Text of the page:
Let the Most Soothing Voice in Podcasting Read You a Good Mystery

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Phoebe Judge reads 'The Mysterious Affair at Styles' and I picture detective Hercule Poirot as David Suchet played him.

“Hi, it’s Phoebe,” the new podcast begins.

Why would these three words send a shiver of delight down my spine? If you’re asking that question, chances are you’re not on a first-name basis with Phoebe Judge. Let me explain.

Judge is the co-creator and host of Criminal, a podcast devoted to stories of people who’ve brushed up against the law: wrongdoers, the wronged and those caught between. In the ever-growing world of media delivering salacious true-crime stories (I see you, Tiger King), Criminal is quiet, respectful and incredibly human. And it’s Judge who provides the soothing, equanimous voice that imbues it with those rare qualities.

As we all find ways to fill our homebound time and take comfort where we can, Judge has created a new podcast to help you through these anxiety-filled weeks (months?) of sheltering in place. “One thing that’s been making me feel a little more at ease has been reading fiction,” she explains in the first episode of Phoebe Reads a Mystery. “I started reading Agatha Christie’s first published novel, The Mysterious Affair at Styles and I thought, maybe I could read it to you. A chapter a day until we get to the end. No ads, just a good mystery.”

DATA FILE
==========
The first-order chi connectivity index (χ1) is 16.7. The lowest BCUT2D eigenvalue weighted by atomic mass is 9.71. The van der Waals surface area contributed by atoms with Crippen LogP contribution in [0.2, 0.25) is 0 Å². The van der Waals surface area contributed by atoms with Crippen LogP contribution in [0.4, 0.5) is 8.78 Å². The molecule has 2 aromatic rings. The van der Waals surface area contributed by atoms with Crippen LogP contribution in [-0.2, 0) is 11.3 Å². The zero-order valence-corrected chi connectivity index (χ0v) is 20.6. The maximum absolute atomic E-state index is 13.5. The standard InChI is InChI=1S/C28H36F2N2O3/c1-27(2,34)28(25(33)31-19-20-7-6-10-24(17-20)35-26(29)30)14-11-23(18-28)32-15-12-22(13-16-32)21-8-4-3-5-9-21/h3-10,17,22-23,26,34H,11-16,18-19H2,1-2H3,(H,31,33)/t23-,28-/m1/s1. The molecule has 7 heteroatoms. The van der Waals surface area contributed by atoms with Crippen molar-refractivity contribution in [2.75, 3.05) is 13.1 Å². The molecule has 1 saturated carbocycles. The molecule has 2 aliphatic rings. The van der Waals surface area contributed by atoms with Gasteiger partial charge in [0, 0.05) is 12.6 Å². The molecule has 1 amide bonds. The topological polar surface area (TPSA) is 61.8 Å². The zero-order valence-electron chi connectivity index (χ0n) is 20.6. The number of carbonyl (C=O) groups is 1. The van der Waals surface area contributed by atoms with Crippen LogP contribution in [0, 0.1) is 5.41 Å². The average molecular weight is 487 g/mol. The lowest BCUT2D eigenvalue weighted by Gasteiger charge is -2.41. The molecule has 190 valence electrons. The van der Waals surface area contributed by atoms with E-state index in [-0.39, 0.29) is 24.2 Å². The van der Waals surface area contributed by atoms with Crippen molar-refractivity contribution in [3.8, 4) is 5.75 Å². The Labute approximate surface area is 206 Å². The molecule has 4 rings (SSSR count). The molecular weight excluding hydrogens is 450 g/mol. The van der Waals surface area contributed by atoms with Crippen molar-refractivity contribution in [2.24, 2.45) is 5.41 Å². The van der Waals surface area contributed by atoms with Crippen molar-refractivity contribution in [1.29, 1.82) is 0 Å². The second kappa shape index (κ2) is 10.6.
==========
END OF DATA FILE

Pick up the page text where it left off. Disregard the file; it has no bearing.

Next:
Christie wrote The Mysterious Affair at Styles during World War I (another moment of global trauma) and it was published in 1920. It introduces my favorite detective, Hercule Poirot, the short-statured and mustachioed Belgian inspector indelibly captured by David Suchet in the long-running television show Agatha Christie’s Poirot.


The Mysterious Affair at Styles has all the classic mystery tropes: a country manor, the sudden death of a wealthy matron, an eccentric cast of characters (all hiding something), plot twists and red herrings galore. Experiencing it as an audiobook is a true delight. We can only hope when this 13-chapter story reaches its all-is-revealed-in-the-library conclusion that Judge picks up another mystery and keeps reading to us.